Hudsonville pitcher rebounds after Tommy John surgery, has sites on a bright futureSoftball  |
Hudsonville - Something didn't feel right when Aleigha Talsma tried to throw.
After an outstanding freshman season, the Hudsonville pitcher began experiencing pain in her elbow, a puzzling numbness in her pinky finger, a drop in velocity and a significant loss of spin on her curve. Eventually, she went to a doctor, who delivered to Talsma the verdict that pitchers at any level fear the most.
If she was to have any future in the sport she had loved since throwing her first competitive pitch as an 8-year-old, Talsma would have to undergo surgery, Tommy John surgery, and then hope for the best.
"That was definitely hard to hear," said Talsma, now a senior. "I knew it was going to be a long road and that I would miss my sophomore year. But it was also good to know what was going on and that there would be a fix."
Even though many pitchers do regain their form following Tommy John surgery, there are no guarantees. The surgery was especially daunting for Talsma, who had taken the O-K Conference Red Division by storm as a freshman, both as a hitter and a power pitcher. She was 19-2 that season with 1.60 ERA and had 119 strikeouts and 22 walks in 118 innings. She also batted .420 with 51 RBIs and three homers.
But Talsma saw substantial changes in her pitching during the summer and doctors delivered sobering news to a young prospect who had attracted the attention of college coaches.
Talsma said her only course of action was to have the surgery, throw herself into rehab and hope for the best. Helped by her faith and confidence in her doctors, Talsma maintained her belief that she would not only pitch again but could regain the talent which had helped her become an all-state player.
"I just wanted to be the best I could be, to keep working and help my team out," she said. "But it was definitely not fun. I thought (the surgery) would be a one-time thing and I would come back, I had a lot of confidence in my doctor.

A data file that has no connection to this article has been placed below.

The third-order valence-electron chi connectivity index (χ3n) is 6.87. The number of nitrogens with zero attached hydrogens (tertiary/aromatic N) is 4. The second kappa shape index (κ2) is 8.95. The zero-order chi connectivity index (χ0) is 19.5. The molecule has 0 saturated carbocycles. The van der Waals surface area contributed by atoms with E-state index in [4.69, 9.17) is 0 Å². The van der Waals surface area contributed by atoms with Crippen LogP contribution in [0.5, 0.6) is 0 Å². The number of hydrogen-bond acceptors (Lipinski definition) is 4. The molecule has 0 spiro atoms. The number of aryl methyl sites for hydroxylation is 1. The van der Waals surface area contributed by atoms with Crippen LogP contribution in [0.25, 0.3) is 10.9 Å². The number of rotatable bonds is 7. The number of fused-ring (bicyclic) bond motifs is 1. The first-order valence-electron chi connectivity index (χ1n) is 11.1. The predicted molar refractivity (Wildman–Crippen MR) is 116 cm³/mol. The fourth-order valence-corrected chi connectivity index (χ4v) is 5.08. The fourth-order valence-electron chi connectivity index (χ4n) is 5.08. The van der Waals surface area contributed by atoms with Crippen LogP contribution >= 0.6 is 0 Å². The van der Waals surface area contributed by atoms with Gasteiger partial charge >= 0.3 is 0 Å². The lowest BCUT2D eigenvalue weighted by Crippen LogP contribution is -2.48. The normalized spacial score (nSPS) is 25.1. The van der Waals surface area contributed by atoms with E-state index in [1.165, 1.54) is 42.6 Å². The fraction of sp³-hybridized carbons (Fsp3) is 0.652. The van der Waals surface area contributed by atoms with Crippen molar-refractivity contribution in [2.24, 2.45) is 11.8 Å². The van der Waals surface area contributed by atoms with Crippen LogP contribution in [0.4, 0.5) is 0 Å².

"It was hard to just sit and watch, but I had hope and faith in God's plan that it was meant to be. I thought I could back and still love and enjoy softball."
Talsma's emotional and physically grueling rehab led to 10 months of softball inactivity. When she was finally given the go-ahead to get on with her career, Talsma still "had issues" with pitching when she returned for her junior season according to Hudsonville coach Tom Vruggink, who is one of eight Michigan softball coaches with over 1,000 wins. But considering that one of Talsma's personality traits includes a dedicated work ethic, Vruggink believed she would again become a pitching force.
"It was a long, hard struggle for her, with the surgery and rehab," he said. "But she's a worker."
Despite being away from the game for almost year, Talsma returned as good as new. She matched her velocity in the upper 50s that she had possessed as a freshman, honed her curve and added a rise ball. The results were impressive. She went 15-3 with a 1.20 ERA and 103 strikeouts in 111 innings. She also hit .350 with five homers and 31 RBIs.
Numbers aside, Talsma said it was just reassuring just to be back on a softball field.
"Softball means more than anything to me," she said. "It's always been there for me, even when I was little. Everything kind of just goes away for me when I'm between the lines."
Talsma's progress has continued in her final year at Hudsonville, which is off to a 9-0 start following Tuesday's 5-4, nine-inning victory over division rival Rockford. While Vruggink is trying to work two juniors, Mady Howard and Aleyna Kozak, into the rotation, Talsma is still the ace with a 6-0 record and nearly three dozen strikeouts. Talsma is also hitting .500 with a pair of homers. She had a game-winning single in the ninth inning to beat the Rams.
She said there are times when her arm - slowed by a wicked Michigan April - isn't completely back to normal. She notices, for instance, it's harder to get warm when it's cold, so she's looking forward to more seasonable temperatures.
"But for the most part I feel 100 percent," she said. "My arm just likes the warm weather."
Which is what she'll find at the next level. Talsma will see her goal of pitching in college a reality as she signed with Campbellsville (KY) University.
After everything that has happened, Talsma said she considers herself lucky to have learned a valuable life lesson. She lost something she loved, yet was fortunate enough to regain it. Take nothing for granted, she advises.
"It's special for me to be back in there with an opportunity to pitch," she said. "I'm thankful for that. You learn that things can change in an instant. But I'm super thrilled to be playing again."